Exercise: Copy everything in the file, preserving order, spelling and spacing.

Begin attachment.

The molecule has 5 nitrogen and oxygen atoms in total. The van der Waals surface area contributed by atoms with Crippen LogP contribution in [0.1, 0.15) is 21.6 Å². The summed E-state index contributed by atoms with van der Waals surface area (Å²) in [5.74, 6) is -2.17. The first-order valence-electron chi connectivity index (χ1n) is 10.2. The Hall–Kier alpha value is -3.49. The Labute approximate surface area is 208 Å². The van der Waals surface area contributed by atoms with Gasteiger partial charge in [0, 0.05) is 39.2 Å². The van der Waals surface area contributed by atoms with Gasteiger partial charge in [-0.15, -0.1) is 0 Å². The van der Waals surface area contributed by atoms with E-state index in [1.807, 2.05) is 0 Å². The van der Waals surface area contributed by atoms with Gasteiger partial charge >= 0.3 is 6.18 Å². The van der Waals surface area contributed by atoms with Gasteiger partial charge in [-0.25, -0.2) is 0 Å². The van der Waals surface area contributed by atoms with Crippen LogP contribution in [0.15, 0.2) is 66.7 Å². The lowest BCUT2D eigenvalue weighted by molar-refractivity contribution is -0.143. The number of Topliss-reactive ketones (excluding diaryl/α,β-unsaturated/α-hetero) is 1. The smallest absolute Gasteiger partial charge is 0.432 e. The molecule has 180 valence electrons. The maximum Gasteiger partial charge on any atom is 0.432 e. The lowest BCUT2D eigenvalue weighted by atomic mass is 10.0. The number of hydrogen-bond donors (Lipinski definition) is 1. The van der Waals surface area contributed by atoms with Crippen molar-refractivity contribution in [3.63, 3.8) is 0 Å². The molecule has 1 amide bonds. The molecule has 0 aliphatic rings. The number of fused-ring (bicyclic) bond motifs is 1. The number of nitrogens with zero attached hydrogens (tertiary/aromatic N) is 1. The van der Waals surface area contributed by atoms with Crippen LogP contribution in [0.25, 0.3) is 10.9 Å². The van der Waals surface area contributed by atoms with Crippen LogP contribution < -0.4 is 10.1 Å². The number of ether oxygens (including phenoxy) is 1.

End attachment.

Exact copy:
The molecule has 5 nitrogen and oxygen atoms in total. The van der Waals surface area contributed by atoms with Crippen LogP contribution in [0.1, 0.15) is 21.6 Å². The summed E-state index contributed by atoms with van der Waals surface area (Å²) in [5.74, 6) is -2.17. The first-order valence-electron chi connectivity index (χ1n) is 10.2. The Hall–Kier alpha value is -3.49. The Labute approximate surface area is 208 Å². The van der Waals surface area contributed by atoms with Gasteiger partial charge in [0, 0.05) is 39.2 Å². The van der Waals surface area contributed by atoms with Gasteiger partial charge in [-0.15, -0.1) is 0 Å². The van der Waals surface area contributed by atoms with E-state index in [1.807, 2.05) is 0 Å². The van der Waals surface area contributed by atoms with Gasteiger partial charge >= 0.3 is 6.18 Å². The van der Waals surface area contributed by atoms with Gasteiger partial charge in [-0.25, -0.2) is 0 Å². The van der Waals surface area contributed by atoms with Crippen LogP contribution in [0.15, 0.2) is 66.7 Å². The lowest BCUT2D eigenvalue weighted by molar-refractivity contribution is -0.143. The number of Topliss-reactive ketones (excluding diaryl/α,β-unsaturated/α-hetero) is 1. The smallest absolute Gasteiger partial charge is 0.432 e. The molecule has 180 valence electrons. The maximum Gasteiger partial charge on any atom is 0.432 e. The lowest BCUT2D eigenvalue weighted by atomic mass is 10.0. The number of hydrogen-bond donors (Lipinski definition) is 1. The van der Waals surface area contributed by atoms with Crippen molar-refractivity contribution in [3.63, 3.8) is 0 Å². The molecule has 1 amide bonds. The molecule has 0 aliphatic rings. The number of fused-ring (bicyclic) bond motifs is 1. The number of nitrogens with zero attached hydrogens (tertiary/aromatic N) is 1. The van der Waals surface area contributed by atoms with Crippen LogP contribution in [0.25, 0.3) is 10.9 Å². The van der Waals surface area contributed by atoms with Crippen LogP contribution < -0.4 is 10.1 Å². The number of ether oxygens (including phenoxy) is 1.